First, 0.4040 grams of NaH2PO4 and 0.3989 grams of Na2HPO4 were added to a 150 mL beaker, along with 50 mL of distilled water. Next, 20 drops of bromothymol blue were inserted into the solution. The program LoggerPro and a Vernier pH probe were used to calculate the pH. Then, a volumetric flask was used to measure 5 mL of the buffer solution into each of three, separate 50 mL beakers. After rinsing a volumetric pipet with 1.0 M HCl, 1.00 mL of 1.0 M HCl was transferred to one of the three beakers.
The water then became saturated. 4. The cold beaker was Beaker A. After Beaker A was tested, Beaker B was tested, which had been sitting on a heater keeping the water inside warm at 30 degrees Celsius. It was filled with KCI five times by the 5g spoon, and then five times again by the 1g spoon.
I added a few drops of 3% Hydrogen Peroxide and it resulted in bubble formation. The positive gram stain and positive catalase test indicated that the organism belonged to the Staphylococcus Genus, which meant it was now time to pinpoint the species based on differential and selective biochemical tests. To ensure that my genus identification was correct I performed a Bile Esculin Slant with a fish tail streak on my unknown bacteria. This test resulted in neither growth nor a black precipitate; therefore I could conclude that my unknown was not Streptococci or Enterococci but indeed Staphylococcus. Next I observed the isolation streak on my Blood Agar Plate and found pinpoint, round, entire and flat colony morphology as well as an alpha hemolytic reaction pattern, indicating red blood cell ion leakage which is characteristic of S. epidermidis.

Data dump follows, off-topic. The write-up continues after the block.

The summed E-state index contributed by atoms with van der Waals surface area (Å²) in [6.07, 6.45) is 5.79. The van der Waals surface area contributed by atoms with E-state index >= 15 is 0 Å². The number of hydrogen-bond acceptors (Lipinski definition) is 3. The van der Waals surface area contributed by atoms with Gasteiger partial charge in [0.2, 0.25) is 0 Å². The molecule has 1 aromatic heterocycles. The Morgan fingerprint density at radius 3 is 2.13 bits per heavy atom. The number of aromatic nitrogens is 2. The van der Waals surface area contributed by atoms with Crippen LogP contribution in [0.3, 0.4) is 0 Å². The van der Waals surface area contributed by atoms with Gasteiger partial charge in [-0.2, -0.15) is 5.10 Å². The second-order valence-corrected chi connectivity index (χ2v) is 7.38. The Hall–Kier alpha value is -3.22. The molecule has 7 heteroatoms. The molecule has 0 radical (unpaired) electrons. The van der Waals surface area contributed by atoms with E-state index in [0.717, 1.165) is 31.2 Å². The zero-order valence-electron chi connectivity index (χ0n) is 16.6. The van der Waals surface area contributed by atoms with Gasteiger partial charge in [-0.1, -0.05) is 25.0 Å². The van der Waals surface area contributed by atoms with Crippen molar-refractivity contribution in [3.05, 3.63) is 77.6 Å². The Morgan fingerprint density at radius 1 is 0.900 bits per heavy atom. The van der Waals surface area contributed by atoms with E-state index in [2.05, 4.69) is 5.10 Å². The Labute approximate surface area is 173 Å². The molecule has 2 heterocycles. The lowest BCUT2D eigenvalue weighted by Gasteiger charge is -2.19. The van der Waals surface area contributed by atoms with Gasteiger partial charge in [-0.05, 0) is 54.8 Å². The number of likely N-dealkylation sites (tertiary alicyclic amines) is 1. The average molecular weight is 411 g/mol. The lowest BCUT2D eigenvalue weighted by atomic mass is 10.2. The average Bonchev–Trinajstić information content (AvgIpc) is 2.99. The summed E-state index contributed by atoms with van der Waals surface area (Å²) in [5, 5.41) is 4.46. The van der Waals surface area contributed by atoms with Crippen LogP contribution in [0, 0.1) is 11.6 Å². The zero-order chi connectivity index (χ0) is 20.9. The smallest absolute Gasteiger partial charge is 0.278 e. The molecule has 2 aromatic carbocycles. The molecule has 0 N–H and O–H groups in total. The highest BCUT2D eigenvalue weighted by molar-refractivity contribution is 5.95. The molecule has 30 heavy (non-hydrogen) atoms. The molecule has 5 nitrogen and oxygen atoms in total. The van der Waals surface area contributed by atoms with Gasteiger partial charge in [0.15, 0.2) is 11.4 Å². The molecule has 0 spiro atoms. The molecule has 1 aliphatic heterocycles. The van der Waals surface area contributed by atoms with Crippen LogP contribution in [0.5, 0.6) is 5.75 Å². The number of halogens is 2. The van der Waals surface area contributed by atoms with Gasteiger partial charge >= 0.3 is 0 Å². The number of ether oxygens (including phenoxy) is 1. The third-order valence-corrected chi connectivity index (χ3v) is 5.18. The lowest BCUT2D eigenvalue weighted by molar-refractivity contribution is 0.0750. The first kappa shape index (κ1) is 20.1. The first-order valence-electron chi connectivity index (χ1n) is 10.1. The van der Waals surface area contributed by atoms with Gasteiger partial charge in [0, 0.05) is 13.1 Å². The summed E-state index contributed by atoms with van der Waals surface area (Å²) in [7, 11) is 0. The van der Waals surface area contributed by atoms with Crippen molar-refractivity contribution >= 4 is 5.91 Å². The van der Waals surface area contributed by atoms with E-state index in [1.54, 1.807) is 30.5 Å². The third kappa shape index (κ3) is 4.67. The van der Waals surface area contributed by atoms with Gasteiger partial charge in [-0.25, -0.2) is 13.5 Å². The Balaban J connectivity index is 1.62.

What should this contain? j Count up how many iodine drops you have used, each one equals 10 seconds of reaction time. k Repeat the whole procedure with another of the pH buffers or pool your results with others in your class. l Collect repeat data if there is time. m Plot a graph of time taken for starch to break down against pH.
Place micropipette #1 on the laboratory balance. Measure its mass to the nearest 0.01 g and record this value in Data Table 1. 3. Fill the micropipette with tap water as completely as possible. Place it on the balance and measure its mass to the nearest 0.01 g. record the mass in Data Table 1.
• Fourth, clamp the other end of tubing, leaving about a 2 cm. pocket of air. • Fifth, label the tubing with a letter of solution in bag. • Sixth, rinse each bag with water then blot dry with a paper towel. • Seventh, measure the mass of each bag and record data.